Friday, 14 July 2017

Grapefruit Milkshake IPA (w/ Azacca, Citra and Mosaic)

Last fall, I brewed my first Milkshake IPA (and in true me fashion, posted about it almost 3 months later... sigh), Orange Creamsicle IPA. With half a pound of lactose powder, vanilla bean, orange zest, and hopped with plenty of Azacca, Equinox and Galaxy, it came out really tasty. It wasn't QUITE where I wanted it to be, as I felt that it could use more vanilla (I had used half a vanilla bean), but otherwise I really enjoyed it.

Originally going up in February, that post is now my third-most-viewed post of all time (and close to passing to #2). I've been blogging since November of 2011, so when a post is viewed that many times in five months, it really says something. And no, I'm not saying it says something about my writing! It shows that this is a "style" that is really taking off in North America. And it shows that when your blog is referenced, even briefly, on The Mad Fermentationist, your popularity increases exponentially! Where were you in junior high school, Mike Tonsmeire, huh? Huh?

Brewing a beer like this again was a definite thing for me. Aside from being obviously juicy, fruity, tropical, etc. from the zest and hop additions, the vanilla and lactose work surprisingly well, giving the beer a very smooth, silky mouthfeel, without being cloyingly sweet. So, in early April I brewed up another Milkshake IPA, with a few changes this time around.

The grist I kept almost the same, with only one change: originally, I had a mix of 2-row and Maris Otter (emphasis on the 2-row), but I started thinking afterwards, why do that with a beer of this style? I understand that if you want a bit more malt complexity, Maris Otter is great, but in a beer that has lactose powder, vanilla bean, fruit, and a boatload of hops... somehow I think anything that Maris Otter adds is going to get lost. And with it's slightly higher price, I couldn't justify it. So the majority of the grist is 2-row, with close to 15% Flaked Oats, and a bit of Carapils and Acid malt.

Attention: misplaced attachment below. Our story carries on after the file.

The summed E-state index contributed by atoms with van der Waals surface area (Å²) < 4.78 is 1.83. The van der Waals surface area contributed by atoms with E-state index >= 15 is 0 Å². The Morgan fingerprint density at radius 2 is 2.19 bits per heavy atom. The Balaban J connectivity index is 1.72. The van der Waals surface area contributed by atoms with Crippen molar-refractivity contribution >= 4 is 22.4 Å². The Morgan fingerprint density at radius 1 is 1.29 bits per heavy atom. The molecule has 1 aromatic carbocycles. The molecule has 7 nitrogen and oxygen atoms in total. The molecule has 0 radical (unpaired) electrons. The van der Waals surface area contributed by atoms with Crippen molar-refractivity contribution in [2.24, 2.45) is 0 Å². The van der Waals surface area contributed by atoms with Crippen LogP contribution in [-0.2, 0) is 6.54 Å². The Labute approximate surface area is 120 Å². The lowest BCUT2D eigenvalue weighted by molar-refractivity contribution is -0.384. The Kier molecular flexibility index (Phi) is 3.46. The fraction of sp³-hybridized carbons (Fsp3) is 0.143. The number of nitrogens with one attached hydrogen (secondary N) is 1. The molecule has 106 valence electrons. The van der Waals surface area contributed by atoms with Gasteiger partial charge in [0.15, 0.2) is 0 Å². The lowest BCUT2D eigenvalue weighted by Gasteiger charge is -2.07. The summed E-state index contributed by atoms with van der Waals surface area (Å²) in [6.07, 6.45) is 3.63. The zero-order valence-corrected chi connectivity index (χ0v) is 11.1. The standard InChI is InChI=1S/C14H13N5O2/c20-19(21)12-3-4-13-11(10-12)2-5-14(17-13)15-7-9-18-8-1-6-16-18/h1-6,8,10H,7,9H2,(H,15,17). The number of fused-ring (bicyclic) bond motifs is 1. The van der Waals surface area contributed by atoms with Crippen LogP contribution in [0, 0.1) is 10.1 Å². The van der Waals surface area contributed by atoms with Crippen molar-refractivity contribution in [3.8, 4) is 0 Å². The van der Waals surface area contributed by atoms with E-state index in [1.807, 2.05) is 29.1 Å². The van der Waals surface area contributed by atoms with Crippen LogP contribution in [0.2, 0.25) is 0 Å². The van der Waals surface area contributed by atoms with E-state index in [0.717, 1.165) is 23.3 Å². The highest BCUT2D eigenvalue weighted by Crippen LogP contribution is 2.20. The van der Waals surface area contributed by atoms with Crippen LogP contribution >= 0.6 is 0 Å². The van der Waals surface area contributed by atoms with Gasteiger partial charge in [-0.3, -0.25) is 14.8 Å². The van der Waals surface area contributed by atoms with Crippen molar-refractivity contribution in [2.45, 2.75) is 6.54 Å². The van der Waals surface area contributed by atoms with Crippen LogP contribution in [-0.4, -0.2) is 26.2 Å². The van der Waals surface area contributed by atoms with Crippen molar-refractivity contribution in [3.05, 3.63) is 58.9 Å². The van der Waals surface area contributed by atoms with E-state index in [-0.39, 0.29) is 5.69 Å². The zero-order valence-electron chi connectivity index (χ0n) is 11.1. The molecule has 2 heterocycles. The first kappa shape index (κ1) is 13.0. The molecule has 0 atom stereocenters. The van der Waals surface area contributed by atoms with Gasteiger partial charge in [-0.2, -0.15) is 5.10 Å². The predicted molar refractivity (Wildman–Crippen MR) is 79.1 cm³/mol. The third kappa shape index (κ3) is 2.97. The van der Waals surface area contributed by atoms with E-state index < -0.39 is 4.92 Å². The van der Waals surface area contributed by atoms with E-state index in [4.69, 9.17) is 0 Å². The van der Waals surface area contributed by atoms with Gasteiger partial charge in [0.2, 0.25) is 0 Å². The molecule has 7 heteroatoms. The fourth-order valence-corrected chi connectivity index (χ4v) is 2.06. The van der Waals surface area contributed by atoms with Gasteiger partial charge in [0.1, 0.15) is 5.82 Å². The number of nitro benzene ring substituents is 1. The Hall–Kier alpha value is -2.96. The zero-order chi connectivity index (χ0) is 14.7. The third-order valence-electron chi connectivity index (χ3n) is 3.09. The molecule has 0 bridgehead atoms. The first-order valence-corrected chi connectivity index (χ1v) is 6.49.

Hops. The changes I made here were purely out of experimentation, not because I wasn't happy with the three varieties I used the first time around. This time around I kept the Azacca, and switched out the Equinox and Galaxy for Citra and Mosaic. You're talking about two awesome varieties being replaced by... two awesome varieties. I love all four of those hops and would be happy using any or all of them in a beer. I couldn't remember recently combining Citra and Mosaic together, so thought this would be a good opportunity. Citra and Mosaic were used at 10 minutes, and for a hop steep. A large dose of Azacca for the first dry hop, then more Citra for a second.